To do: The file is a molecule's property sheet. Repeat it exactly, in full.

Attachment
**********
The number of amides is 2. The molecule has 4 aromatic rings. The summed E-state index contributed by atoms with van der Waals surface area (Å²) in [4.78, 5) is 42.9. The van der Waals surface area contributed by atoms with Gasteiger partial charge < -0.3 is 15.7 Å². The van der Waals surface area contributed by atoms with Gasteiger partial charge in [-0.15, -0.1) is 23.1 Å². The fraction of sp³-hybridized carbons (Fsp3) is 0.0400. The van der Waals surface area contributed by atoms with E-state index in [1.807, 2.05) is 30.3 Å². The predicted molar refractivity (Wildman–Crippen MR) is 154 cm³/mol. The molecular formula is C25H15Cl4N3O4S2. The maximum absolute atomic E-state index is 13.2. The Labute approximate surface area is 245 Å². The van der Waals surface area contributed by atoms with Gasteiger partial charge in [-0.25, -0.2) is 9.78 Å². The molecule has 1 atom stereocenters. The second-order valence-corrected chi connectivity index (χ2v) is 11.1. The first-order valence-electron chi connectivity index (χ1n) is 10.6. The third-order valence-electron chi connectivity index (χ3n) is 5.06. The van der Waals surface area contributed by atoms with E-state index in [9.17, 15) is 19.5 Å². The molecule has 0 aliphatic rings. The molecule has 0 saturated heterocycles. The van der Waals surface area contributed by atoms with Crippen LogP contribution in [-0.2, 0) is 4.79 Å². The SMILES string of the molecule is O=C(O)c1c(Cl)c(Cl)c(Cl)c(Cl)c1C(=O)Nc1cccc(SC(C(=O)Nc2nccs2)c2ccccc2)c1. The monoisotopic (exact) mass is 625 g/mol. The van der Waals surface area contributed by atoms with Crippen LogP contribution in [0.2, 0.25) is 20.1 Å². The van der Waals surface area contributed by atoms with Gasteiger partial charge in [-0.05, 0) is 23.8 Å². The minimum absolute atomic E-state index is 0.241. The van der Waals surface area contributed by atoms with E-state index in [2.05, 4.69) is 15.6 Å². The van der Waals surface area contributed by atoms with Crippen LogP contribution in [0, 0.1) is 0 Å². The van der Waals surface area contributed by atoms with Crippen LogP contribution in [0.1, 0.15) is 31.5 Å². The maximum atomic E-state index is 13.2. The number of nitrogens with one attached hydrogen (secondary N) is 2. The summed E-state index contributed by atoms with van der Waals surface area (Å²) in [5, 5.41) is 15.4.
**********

The number of amides is 2. The molecule has 4 aromatic rings. The summed E-state index contributed by atoms with van der Waals surface area (Å²) in [4.78, 5) is 42.9. The van der Waals surface area contributed by atoms with Gasteiger partial charge < -0.3 is 15.7 Å². The van der Waals surface area contributed by atoms with Gasteiger partial charge in [-0.15, -0.1) is 23.1 Å². The fraction of sp³-hybridized carbons (Fsp3) is 0.0400. The van der Waals surface area contributed by atoms with E-state index in [1.807, 2.05) is 30.3 Å². The predicted molar refractivity (Wildman–Crippen MR) is 154 cm³/mol. The molecular formula is C25H15Cl4N3O4S2. The maximum absolute atomic E-state index is 13.2. The Labute approximate surface area is 245 Å². The van der Waals surface area contributed by atoms with Gasteiger partial charge in [-0.25, -0.2) is 9.78 Å². The molecule has 1 atom stereocenters. The second-order valence-corrected chi connectivity index (χ2v) is 11.1. The first-order valence-electron chi connectivity index (χ1n) is 10.6. The third-order valence-electron chi connectivity index (χ3n) is 5.06. The van der Waals surface area contributed by atoms with E-state index in [9.17, 15) is 19.5 Å². The molecule has 0 aliphatic rings. The molecule has 0 saturated heterocycles. The van der Waals surface area contributed by atoms with Crippen LogP contribution in [-0.2, 0) is 4.79 Å². The SMILES string of the molecule is O=C(O)c1c(Cl)c(Cl)c(Cl)c(Cl)c1C(=O)Nc1cccc(SC(C(=O)Nc2nccs2)c2ccccc2)c1. The monoisotopic (exact) mass is 625 g/mol. The van der Waals surface area contributed by atoms with Crippen LogP contribution in [0.2, 0.25) is 20.1 Å². The van der Waals surface area contributed by atoms with Gasteiger partial charge in [-0.05, 0) is 23.8 Å². The minimum absolute atomic E-state index is 0.241. The van der Waals surface area contributed by atoms with E-state index in [2.05, 4.69) is 15.6 Å². The van der Waals surface area contributed by atoms with Crippen LogP contribution in [0, 0.1) is 0 Å². The van der Waals surface area contributed by atoms with Crippen LogP contribution in [0.1, 0.15) is 31.5 Å². The maximum atomic E-state index is 13.2. The number of nitrogens with one attached hydrogen (secondary N) is 2. The summed E-state index contributed by atoms with van der Waals surface area (Å²) in [5, 5.41) is 15.4.